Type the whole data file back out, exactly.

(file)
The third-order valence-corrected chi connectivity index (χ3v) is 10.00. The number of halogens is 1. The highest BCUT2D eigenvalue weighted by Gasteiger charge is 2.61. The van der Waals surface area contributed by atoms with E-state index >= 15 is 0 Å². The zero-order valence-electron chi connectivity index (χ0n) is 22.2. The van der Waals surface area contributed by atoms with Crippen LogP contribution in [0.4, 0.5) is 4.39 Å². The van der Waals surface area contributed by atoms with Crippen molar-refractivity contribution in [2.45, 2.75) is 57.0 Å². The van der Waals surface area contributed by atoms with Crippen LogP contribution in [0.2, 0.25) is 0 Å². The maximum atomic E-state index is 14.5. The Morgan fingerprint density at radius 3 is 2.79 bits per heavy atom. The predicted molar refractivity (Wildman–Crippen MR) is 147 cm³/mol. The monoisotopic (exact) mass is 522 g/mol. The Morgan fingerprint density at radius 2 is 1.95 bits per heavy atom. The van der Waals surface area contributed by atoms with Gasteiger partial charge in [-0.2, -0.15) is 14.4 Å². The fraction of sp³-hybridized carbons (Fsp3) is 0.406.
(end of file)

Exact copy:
The third-order valence-corrected chi connectivity index (χ3v) is 10.00. The number of halogens is 1. The highest BCUT2D eigenvalue weighted by Gasteiger charge is 2.61. The van der Waals surface area contributed by atoms with E-state index >= 15 is 0 Å². The zero-order valence-electron chi connectivity index (χ0n) is 22.2. The van der Waals surface area contributed by atoms with Crippen LogP contribution in [0.4, 0.5) is 4.39 Å². The van der Waals surface area contributed by atoms with Crippen molar-refractivity contribution in [2.45, 2.75) is 57.0 Å². The van der Waals surface area contributed by atoms with Crippen LogP contribution in [0.2, 0.25) is 0 Å². The maximum atomic E-state index is 14.5. The Morgan fingerprint density at radius 3 is 2.79 bits per heavy atom. The predicted molar refractivity (Wildman–Crippen MR) is 147 cm³/mol. The monoisotopic (exact) mass is 522 g/mol. The Morgan fingerprint density at radius 2 is 1.95 bits per heavy atom. The van der Waals surface area contributed by atoms with Gasteiger partial charge in [-0.2, -0.15) is 14.4 Å². The fraction of sp³-hybridized carbons (Fsp3) is 0.406.